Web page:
New 2018 Volkswagen Tiguan Limited SUV New 2018
Volkswagen Tiguan Limited SUV

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KBB Editor's Overview

By Editorial Staff

The 2018 Volkswagen Tiguan Limited compact SUV shouldn’t be confused with the all-new Tiguan. Its “Limited” name designates it as a carryover version of the previous version. The rationale for having two concurrent Tiguan models is pricing. Starting just over $23,000, the Tiguan Limited is $2,345 less than the all-new model, making it an attractive option for those wanting a small-crossover SUV for a low price. While the Tiguan Limited is smaller than the new version and lacks that model’s advanced safety features and fresh design, this older Tiguan still has appeal. Beyond a price that undercuts rivals like the Honda CR-V and Toyota RAV4, the Tiguan Limited has a zesty turbocharged engine, fun driving dynamics, and offers Apple CarPlay and Android Auto connectivity.


You'll Like This SUV If...

If you want a small new crossover SUV for a great value, the Tiguan Limited is worth consideration. Other motivating factors include its taut European driving dynamics, available all-wheel drive, and smartphone connectivity that’s compatible with Apple CarPlay, Android Auto and MirrorLink.

You May Not Like This SUV If...

Even when it was new, the Volkswagen Tiguan was smaller than most of its rivals, which means you won’t get the kind of room for rear passengers and cargo offered by others. Since the Tiguan Limited is based on a model that came out in 2009, it doesn’t offer the advanced safety features and driver-assistance technology that has since developed.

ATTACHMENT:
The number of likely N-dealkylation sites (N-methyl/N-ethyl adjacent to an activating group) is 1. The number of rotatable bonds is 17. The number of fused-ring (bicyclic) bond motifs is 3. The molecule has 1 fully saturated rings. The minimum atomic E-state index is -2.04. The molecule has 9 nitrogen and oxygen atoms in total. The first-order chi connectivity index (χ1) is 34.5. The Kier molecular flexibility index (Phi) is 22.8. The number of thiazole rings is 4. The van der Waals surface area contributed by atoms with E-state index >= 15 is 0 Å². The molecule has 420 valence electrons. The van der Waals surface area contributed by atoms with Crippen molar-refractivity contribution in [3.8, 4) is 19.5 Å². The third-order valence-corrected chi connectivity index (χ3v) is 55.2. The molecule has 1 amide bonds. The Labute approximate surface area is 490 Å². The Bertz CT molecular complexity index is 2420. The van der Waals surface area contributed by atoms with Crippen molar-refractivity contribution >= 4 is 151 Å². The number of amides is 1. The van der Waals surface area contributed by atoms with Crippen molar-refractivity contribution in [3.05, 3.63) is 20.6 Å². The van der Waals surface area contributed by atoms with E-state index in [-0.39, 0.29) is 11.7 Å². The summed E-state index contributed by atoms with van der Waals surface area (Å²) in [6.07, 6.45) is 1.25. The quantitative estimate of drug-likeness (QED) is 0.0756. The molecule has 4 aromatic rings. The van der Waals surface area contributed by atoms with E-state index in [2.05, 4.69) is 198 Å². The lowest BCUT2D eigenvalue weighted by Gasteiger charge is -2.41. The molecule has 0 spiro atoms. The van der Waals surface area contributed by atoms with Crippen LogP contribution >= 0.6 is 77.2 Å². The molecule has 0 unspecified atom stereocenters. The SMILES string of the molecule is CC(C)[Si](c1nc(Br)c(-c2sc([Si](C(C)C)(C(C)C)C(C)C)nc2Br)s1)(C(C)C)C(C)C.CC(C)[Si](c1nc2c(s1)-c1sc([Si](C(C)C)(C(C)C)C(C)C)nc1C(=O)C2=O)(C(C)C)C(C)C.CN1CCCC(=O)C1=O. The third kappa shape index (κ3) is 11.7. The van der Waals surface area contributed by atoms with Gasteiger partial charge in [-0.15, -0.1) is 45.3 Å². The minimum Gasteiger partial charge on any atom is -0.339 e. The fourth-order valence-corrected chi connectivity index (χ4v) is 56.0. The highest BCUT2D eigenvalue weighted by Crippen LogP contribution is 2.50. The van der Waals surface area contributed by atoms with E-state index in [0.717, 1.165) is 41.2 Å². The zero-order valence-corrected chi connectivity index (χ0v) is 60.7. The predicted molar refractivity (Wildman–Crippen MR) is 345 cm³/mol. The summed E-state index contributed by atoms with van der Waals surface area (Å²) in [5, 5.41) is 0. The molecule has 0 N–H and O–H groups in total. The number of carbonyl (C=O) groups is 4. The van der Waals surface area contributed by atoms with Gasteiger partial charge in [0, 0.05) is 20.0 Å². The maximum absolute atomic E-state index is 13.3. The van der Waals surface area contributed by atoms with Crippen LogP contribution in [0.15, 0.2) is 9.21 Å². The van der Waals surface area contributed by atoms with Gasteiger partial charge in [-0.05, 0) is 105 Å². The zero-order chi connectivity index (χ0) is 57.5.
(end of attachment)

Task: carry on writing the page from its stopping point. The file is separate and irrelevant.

What's New for 2018

The 2018 Tiguan Limited is a carryover version of the older Tiguan, not the all-new one that arrived last year. Meant to be a less expensive alternative, the Tiguan Limited is limited to a single trim. The only major options are all-wheel drive and a Premium Package that adds a touch-screen display, cruise control and other features you’ll probably want.

Driving It

Driving Impressions

Though it’s older than every other small SUV in its class, the Tiguan Limited still holds its own in terms of powertrain and driving manners. That’s because it was above-average to begin with, and was among the first to use a turbocharged engine. In fact, at 200 horsepower, the turbocharged 4-cylinder in the Tiguan Limited actually has 16 more horsepower than the engine in the all-new model (though the new Tiguan has more torque). With a peppy engine, smooth 6-speed transmission and small footprint, the Tiguan Limited is fun yet easy to drive, and a cinch to maneuver. For a little extra spice, there’s a Sport mode that holds the gears longer. If you live in a cold-weather state or visit the mountains often, you’ll probably want the 4Motion all-wheel-drive system that enhances traction. In general, the Tiguan Limited has a smooth ride, but our evaluators did note a somewhat noisy cabin, and others found the head restraints intrusive. At a high of 26 mpg, the Tiguan Limited isn’t as fuel efficient as newer competitors. A Honda CR-V, for example, is rated up to 34 mpg.

Favorite Features

The Tiguan Limited may be an old body style, but it has gained VW’s new warranty. Dubbed “The People First Warranty,” it aims to reassure those wary of Volkswagen reliability with six years/72,000 miles of bumper-to-bumper coverage that’s also transferable.

If you appreciate good audio quality, there’s another reason to spring for the Premium Package. It adds a USB input for flash drives and phone connective, plus the ability to play FLAC files, a type of audio codec with CD-quality sound.

Vehicle Details